grep -r "" .Code language: Bash (bash)

    In newer versions of grep you can omit the “.“, as the current directory is implied.

    Protip: did you know you can use grep on Windows? This comes in handy for forensic log parsing and analysis on Windows Server IIS.

    Argument list too long when deleting files in Bash (Bonus!)

    If you’re trying to delete a lot of files in Bash, this may also fail with an “Argument list too long” error message:

    ~/rm-test$ rm *
    -bash: /bin/rm: Argument list too long
    Code language: Bash (bash)

    “Argument list too long” indicates when a user feeds too many arguments into a single command which hits the ARG_MAX limit. The ARG_MAX defines the maximum length of arguments to the exec function. Other commands subject to this limitation are commands such as rm, cp, ls, mv, and so on. (thanks Hayden James).

    Generate a random alphanumeric string in Bash

    There are a couple of command you can use to resolve this error and to remove those many thousands files. In my following examples, I have a dir ~/rm-test with 200.000 files, that I’ll use (and I’ll time the commands for speed measurement).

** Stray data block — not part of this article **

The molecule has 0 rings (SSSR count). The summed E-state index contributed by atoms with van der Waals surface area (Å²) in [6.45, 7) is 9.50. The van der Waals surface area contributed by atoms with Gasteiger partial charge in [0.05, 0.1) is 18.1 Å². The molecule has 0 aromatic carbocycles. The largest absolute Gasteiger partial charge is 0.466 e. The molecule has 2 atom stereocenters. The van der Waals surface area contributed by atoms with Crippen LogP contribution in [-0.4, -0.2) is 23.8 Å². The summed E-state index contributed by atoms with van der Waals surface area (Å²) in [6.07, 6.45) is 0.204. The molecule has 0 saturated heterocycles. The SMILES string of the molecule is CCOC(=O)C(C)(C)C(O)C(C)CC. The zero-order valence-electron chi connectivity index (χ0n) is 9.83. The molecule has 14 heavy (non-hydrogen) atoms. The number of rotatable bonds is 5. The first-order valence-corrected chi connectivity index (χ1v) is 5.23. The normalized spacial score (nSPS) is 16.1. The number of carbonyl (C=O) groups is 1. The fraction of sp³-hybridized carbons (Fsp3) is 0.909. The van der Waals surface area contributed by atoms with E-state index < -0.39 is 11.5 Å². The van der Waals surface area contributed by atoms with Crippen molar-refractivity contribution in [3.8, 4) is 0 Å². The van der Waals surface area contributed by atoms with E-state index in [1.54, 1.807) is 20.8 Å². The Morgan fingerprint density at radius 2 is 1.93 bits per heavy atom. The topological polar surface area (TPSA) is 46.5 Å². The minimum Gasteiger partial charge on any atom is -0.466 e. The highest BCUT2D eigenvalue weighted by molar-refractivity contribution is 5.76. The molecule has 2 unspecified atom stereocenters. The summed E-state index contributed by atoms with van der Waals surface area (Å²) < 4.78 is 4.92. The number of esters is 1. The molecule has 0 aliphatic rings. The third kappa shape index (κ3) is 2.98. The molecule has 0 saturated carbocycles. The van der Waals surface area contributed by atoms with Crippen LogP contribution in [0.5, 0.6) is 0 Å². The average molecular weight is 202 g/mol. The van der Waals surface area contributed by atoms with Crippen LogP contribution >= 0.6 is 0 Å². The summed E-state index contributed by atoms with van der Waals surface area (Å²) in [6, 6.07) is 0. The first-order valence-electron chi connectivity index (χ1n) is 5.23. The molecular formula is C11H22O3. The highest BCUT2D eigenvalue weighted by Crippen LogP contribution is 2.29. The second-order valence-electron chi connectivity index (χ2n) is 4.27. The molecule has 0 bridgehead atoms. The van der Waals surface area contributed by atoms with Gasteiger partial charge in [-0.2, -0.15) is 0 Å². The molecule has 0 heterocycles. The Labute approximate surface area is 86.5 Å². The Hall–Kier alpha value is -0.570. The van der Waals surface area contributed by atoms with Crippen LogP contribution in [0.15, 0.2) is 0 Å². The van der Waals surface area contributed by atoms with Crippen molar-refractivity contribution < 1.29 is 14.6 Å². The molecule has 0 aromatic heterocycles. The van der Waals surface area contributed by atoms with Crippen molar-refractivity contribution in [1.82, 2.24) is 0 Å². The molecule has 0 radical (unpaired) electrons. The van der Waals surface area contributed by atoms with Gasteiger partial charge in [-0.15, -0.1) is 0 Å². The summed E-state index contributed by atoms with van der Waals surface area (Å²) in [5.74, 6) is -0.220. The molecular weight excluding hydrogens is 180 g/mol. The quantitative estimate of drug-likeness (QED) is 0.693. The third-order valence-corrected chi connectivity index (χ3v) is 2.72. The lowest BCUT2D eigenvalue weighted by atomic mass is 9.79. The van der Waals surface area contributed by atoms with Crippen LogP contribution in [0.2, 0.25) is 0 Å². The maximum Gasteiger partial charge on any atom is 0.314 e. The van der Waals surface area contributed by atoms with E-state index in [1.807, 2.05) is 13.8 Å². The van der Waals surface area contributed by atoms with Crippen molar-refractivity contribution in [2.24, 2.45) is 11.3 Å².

time find . -type f -delete

    real 0m2.484s
    user 0m0.120s
    sys 0m2.341s
    Code language: Bash (bash)

    time ls -1 | xargs rm -f

    real 0m2.988s
    user 0m0.724s
    sys 0m2.375s
    Code language: Bash (bash)

    mkdir empty
    time rsync -a --delete empty/ rm-test/

    real 0m2.880s
    user 0m0.170s
    sys 0m2.642s
    Code language: Bash (bash)

    Or remove the entire directory:

    time rm -r rm-test/

    real 0m2.776s
    user 0m0.220s
    sys 0m2.510s
    Code language: Bash (bash)

    You can recreate that directory with the mkdir command if you still need it. Create 200.000 small test file with: dd if=/dev/urandom bs=1024 count=200000 | split -a 4 -b 1k - file.

    As you can see, the timing results don’t differ that much. In this test, using find with -delete is the fastest solution, followed by rm -Rf. The slowest is using ls-1 | xargs rm -f. The downside of rsync is that 1) it is CPU heavy, and 2) you need to create an empty directory first.
    Related PostsSsh shorthand name for hostnamesRedirect HTTP to HTTPSCheck IP address blacklist status in BashInstall Elasticsearch on CentOS 6.7Share this:Click to share on Twitter (Opens in new window)Click to share on Facebook (Opens in new window)Click to share on Pocket (Opens in new window)Click to share on LinkedIn (Opens in new window)Click to share on WhatsApp (Opens in new window)Click to share on Reddit (Opens in new window)Click to share on Tumblr (Opens in new window)Click to share on Pinterest (Opens in new window)Click to share on Telegram (Opens in new window)Click to share on Skype (Opens in new window)Click to email this to a friend (Opens in new window)Click to print (Opens in new window)var toolbelt_social_share_description = “The other day I was searching for a particular email file in an Maildir on one of our mail servers. Knowing only the From address, I…”;Share Tweet this